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Alveprins

San-mai Hunter - delamination and weird metal?

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Ok, so I wanted to make something a little special...

I decided to combine modern #20 steel for the edge, and some - I presumed iron - I'd dug out of the ground on my property which I bought last year. (The oldest part of my house is dated to around 1820)

So.. I found this round iron wedge under my old storehouse, along with some chains and farm equipment for digging in the earth and whatnot... So I decided to use the wedge for the san-mai lamination.

I drew it out into two flat bars, cleaned them up, and added the modern steel.

 

While working on the forge weld, I noticed the mystery-metal was extremely soft, and it felt as if it would not "take" very well... And by "take", I mean stick to the steel. I found it to be somewhat difficult to get it laminated. The "iron" would simply be squeezed around the carbon steel in the middle - as a result of their quite different levels of hardness obviously.

 

Anyhow, I could see the blade starting to de-laminate even at normalization, so I dropped the differential hardening and just went for a straight quench instead. I got two normalization cycles in before quencing. I let the blade air-cool all the way down to +23C before re-heating.

 

Anyhow, here are some pics:

 

BEFORE QUENCH:

IMG_20160417_193242.jpg

IMG_20160417_193336.jpg

 

AFTER QUENCH:

IMG_20160417_194509.jpg

IMG_20160417_194519.jpg

IMG_20160417_194533.jpg

 

Notice the extreme difference in color between the edge and the jacket?

 

AFTER #120 SANDPAPER:

IMG_20160417_204349.jpg

IMG_20160417_204442.jpg

IMG_20160417_204540.jpg

IMG_20160417_204546.jpg

 

I have no previous experience with iron - so I am asking... Is this how iron looks in contrast to steel in a lamination like this?

I thought it looked so special, I could not bring myself to discart the blade. I feel the historical significance of the iron or whatever it is - is too valuable to me to simply discart this otherwise fine blade.

The mystery-metal does not even seem to have taken the quench... Hardness is like - less than 40HRC. But the edge on the other hand is as expected 63HRC - which is as high as this particular steel goes. It current rests in my oven at 200C... ^_^

 

Oh, and that delamination near the handle area? - I cheated and welded that bastard shut with my arch welder! :lol:

 

I'll hapilly take any input and thoughts on that "iron" or whatnot though... I havent seen coloration like that before...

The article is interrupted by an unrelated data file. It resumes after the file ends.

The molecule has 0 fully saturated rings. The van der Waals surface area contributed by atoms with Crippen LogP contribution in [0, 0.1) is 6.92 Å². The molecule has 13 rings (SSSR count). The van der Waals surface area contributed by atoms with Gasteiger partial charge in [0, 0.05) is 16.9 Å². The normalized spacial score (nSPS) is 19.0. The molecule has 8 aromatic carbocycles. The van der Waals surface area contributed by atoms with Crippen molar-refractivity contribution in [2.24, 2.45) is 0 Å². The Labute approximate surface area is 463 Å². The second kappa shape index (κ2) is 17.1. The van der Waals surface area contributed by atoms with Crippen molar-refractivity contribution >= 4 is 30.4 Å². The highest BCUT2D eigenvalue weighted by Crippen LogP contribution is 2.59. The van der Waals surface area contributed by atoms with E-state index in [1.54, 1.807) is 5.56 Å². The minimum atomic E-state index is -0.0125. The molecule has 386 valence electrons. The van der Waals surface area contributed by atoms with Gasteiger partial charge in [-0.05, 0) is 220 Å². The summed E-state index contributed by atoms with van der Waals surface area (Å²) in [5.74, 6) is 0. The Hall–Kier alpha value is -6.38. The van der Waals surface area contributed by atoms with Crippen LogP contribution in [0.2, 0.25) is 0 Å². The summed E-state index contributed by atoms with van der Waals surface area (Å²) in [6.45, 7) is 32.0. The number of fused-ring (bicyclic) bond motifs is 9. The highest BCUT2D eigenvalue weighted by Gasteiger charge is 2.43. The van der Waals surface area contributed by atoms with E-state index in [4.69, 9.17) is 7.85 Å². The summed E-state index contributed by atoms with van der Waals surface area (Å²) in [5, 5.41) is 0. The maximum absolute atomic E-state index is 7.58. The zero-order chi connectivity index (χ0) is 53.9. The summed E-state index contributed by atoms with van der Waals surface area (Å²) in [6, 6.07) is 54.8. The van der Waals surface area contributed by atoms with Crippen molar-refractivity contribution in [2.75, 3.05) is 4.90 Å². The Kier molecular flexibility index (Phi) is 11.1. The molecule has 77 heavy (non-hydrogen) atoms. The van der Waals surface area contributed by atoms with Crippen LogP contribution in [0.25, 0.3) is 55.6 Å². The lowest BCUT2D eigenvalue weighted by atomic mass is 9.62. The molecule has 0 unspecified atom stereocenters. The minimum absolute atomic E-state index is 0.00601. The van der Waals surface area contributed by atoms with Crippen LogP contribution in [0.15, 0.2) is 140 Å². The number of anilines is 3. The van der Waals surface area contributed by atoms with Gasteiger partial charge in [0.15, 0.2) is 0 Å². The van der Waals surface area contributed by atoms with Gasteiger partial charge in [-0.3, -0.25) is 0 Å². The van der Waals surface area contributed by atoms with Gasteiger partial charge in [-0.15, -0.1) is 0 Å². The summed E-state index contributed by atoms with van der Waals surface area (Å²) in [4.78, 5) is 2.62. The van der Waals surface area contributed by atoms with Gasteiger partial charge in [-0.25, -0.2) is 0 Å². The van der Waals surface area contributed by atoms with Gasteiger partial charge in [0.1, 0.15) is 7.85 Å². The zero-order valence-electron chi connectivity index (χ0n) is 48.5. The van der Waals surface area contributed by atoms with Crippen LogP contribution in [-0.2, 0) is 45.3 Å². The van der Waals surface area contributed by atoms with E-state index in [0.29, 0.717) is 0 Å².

Sincerely, Alveprins.

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That is not unusual for old wrought iron. The color and softness and spreading over the steel during forging is normal and to be expected. As for not wanting to stick, wrought iron welds at a much higher temperature than high carbon steel. Of course you don't want to burn the steel, but take it as hot as it can go next time and I suspect your welds will be happier. In general when forging wrought, work it from welding heat down into bright yellow, don't try to work it colder than that or it tends to fray or crumble, especially if it has an amount of phosphorus in it.

 

I do like to play with it, and I suspect you will as well. It's a different material than modern steel and no two pieces work just the same.

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That is not unusual for old wrought iron. The color and softness and spreading over the steel during forging is normal and to be expected. As for not wanting to stick, wrought iron welds at a much higher temperature than high carbon steel. Of course you don't want to burn the steel, but take it as hot as it can go next time and I suspect your welds will be happier. In general when forging wrought, work it from welding heat down into bright yellow, don't try to work it colder than that or it tends to fray or crumble, especially if it has an amount of phosphorus in it.

 

I do like to play with it, and I suspect you will as well. It's a different material than modern steel and no two pieces work just the same.

Excellent Mr. Longmire!

 

Thank you very much for that answer. ^_^

 

I've wanted to work with wrought iron for a while now, but havent known where to get it... I suppose digging around in the dirt around my house might be a good source.

 

Well, at least my weld was around 90% successfull though.... haha :lol:

 

I think this knife will become a special little piece none the less. ;)

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